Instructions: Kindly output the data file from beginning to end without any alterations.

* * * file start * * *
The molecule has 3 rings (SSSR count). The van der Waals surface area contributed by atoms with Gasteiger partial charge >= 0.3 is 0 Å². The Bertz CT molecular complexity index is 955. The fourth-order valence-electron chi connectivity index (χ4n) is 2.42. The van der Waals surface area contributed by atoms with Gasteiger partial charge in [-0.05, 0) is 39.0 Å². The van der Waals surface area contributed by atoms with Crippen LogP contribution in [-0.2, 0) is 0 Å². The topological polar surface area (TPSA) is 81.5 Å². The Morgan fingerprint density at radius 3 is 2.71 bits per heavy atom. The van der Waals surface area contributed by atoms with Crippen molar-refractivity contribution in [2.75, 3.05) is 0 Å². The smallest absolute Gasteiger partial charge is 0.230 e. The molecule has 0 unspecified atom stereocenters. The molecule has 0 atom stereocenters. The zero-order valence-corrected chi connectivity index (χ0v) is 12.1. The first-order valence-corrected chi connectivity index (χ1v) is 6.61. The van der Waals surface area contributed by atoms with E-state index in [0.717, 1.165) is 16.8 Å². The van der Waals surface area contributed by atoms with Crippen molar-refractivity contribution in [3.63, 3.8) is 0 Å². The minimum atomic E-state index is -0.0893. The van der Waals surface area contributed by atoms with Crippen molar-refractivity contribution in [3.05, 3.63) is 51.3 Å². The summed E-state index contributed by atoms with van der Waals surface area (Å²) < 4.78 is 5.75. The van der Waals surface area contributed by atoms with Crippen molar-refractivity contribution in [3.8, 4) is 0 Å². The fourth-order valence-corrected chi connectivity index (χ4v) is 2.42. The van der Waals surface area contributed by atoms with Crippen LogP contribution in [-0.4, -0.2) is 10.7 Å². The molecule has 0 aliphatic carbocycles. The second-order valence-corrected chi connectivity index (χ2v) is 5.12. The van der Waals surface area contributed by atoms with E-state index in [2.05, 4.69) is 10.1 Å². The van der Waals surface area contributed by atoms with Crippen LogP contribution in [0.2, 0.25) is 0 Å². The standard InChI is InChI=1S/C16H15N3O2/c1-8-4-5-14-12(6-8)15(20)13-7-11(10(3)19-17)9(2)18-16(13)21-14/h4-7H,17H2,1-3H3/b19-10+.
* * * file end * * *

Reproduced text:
The molecule has 3 rings (SSSR count). The van der Waals surface area contributed by atoms with Gasteiger partial charge >= 0.3 is 0 Å². The Bertz CT molecular complexity index is 955. The fourth-order valence-electron chi connectivity index (χ4n) is 2.42. The van der Waals surface area contributed by atoms with Gasteiger partial charge in [-0.05, 0) is 39.0 Å². The van der Waals surface area contributed by atoms with Crippen LogP contribution in [-0.2, 0) is 0 Å². The topological polar surface area (TPSA) is 81.5 Å². The Morgan fingerprint density at radius 3 is 2.71 bits per heavy atom. The van der Waals surface area contributed by atoms with Crippen molar-refractivity contribution in [2.75, 3.05) is 0 Å². The smallest absolute Gasteiger partial charge is 0.230 e. The molecule has 0 unspecified atom stereocenters. The molecule has 0 atom stereocenters. The zero-order valence-corrected chi connectivity index (χ0v) is 12.1. The first-order valence-corrected chi connectivity index (χ1v) is 6.61. The van der Waals surface area contributed by atoms with E-state index in [0.717, 1.165) is 16.8 Å². The van der Waals surface area contributed by atoms with Crippen molar-refractivity contribution in [3.63, 3.8) is 0 Å². The minimum atomic E-state index is -0.0893. The van der Waals surface area contributed by atoms with Crippen molar-refractivity contribution in [3.05, 3.63) is 51.3 Å². The summed E-state index contributed by atoms with van der Waals surface area (Å²) < 4.78 is 5.75. The van der Waals surface area contributed by atoms with Crippen molar-refractivity contribution in [3.8, 4) is 0 Å². The fourth-order valence-corrected chi connectivity index (χ4v) is 2.42. The van der Waals surface area contributed by atoms with Crippen LogP contribution in [-0.4, -0.2) is 10.7 Å². The molecule has 0 aliphatic carbocycles. The second-order valence-corrected chi connectivity index (χ2v) is 5.12. The van der Waals surface area contributed by atoms with E-state index in [2.05, 4.69) is 10.1 Å². The van der Waals surface area contributed by atoms with Crippen LogP contribution in [0.2, 0.25) is 0 Å². The standard InChI is InChI=1S/C16H15N3O2/c1-8-4-5-14-12(6-8)15(20)13-7-11(10(3)19-17)9(2)18-16(13)21-14/h4-7H,17H2,1-3H3/b19-10+.